In the decades since, the Rolex President has taken on a new life as the choice of ambitious and possibly ruthless individuals with their eye on presidential power… if not the title itself.
As New Jersey mob patriarch Tony Soprano on HBO's The Sopranos, James Gandolfini wore an 18-karat yellow gold Rolex President throughout the series. The current Academy Award-nominated Vice (2018) depicts Christian Bale's Dick Cheney, one of the most powerful vice presidents in modern American history, sporting a yellow gold Rolex President just as the real-life Cheney did during the Bush administration.
Cartier Tank – The Gentleman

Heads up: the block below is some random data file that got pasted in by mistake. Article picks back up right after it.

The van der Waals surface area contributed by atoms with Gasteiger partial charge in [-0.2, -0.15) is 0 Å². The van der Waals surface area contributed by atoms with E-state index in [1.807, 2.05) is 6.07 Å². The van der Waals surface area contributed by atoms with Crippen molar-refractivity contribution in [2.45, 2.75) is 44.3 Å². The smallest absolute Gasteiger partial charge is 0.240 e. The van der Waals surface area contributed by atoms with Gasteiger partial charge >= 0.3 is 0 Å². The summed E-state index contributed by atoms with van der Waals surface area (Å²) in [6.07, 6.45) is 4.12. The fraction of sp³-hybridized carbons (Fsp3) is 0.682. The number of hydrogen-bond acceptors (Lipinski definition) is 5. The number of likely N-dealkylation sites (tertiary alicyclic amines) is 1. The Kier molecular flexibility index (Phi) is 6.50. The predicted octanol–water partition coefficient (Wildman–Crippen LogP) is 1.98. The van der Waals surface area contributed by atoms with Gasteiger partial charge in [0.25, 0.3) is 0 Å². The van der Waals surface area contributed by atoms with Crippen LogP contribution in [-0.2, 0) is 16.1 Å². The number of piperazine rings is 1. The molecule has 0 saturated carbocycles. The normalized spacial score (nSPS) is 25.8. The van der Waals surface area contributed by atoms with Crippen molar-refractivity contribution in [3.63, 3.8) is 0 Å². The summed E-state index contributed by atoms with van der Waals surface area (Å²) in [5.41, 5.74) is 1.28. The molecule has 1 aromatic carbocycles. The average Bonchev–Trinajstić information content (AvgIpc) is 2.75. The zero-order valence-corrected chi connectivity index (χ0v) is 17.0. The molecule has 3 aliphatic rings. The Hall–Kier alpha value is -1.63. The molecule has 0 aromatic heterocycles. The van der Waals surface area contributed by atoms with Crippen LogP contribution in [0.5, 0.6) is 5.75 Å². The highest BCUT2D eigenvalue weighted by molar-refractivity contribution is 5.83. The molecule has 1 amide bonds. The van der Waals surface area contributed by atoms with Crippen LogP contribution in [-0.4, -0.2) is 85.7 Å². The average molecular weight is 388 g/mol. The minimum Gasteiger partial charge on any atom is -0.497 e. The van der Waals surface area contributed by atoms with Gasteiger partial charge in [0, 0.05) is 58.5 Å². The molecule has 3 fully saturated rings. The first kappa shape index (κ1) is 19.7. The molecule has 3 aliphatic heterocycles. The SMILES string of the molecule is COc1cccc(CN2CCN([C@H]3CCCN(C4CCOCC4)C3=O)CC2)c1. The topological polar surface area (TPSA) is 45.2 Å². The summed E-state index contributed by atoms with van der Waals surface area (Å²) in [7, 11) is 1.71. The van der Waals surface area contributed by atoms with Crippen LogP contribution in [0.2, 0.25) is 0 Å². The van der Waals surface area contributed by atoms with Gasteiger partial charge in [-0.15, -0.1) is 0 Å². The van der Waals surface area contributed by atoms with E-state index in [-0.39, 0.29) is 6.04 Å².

Few contemporary men's watches resemble the elegant Cartier Tank. Modern men may dismiss the watch's graceful design as too feminine, perhaps unaware that Louis Cartier based his innovative design on the Renault tanks he observed during World War I. Cartier introduced his watch in the years following the war; it became the first mass production men's wristwatch and broke ground over the course of the roaring twenties as men transitioned from their traditional pocket watches to the new wristwatches.
The classic Cartier Tank remained the pinnacle of opulence and class, first dressing the wrists of the likes of Rudolph Valentino before it was adopted by “golden era” gents from Clark Gable, Cary Grant, and Gary Cooper to Fred Astaire, Alain Delon, and Frank Sinatra. Like those icons, the modern man who selects a Cartier Tank is quietly confident, secure in his appreciation for elegance, tradition, and timeless taste.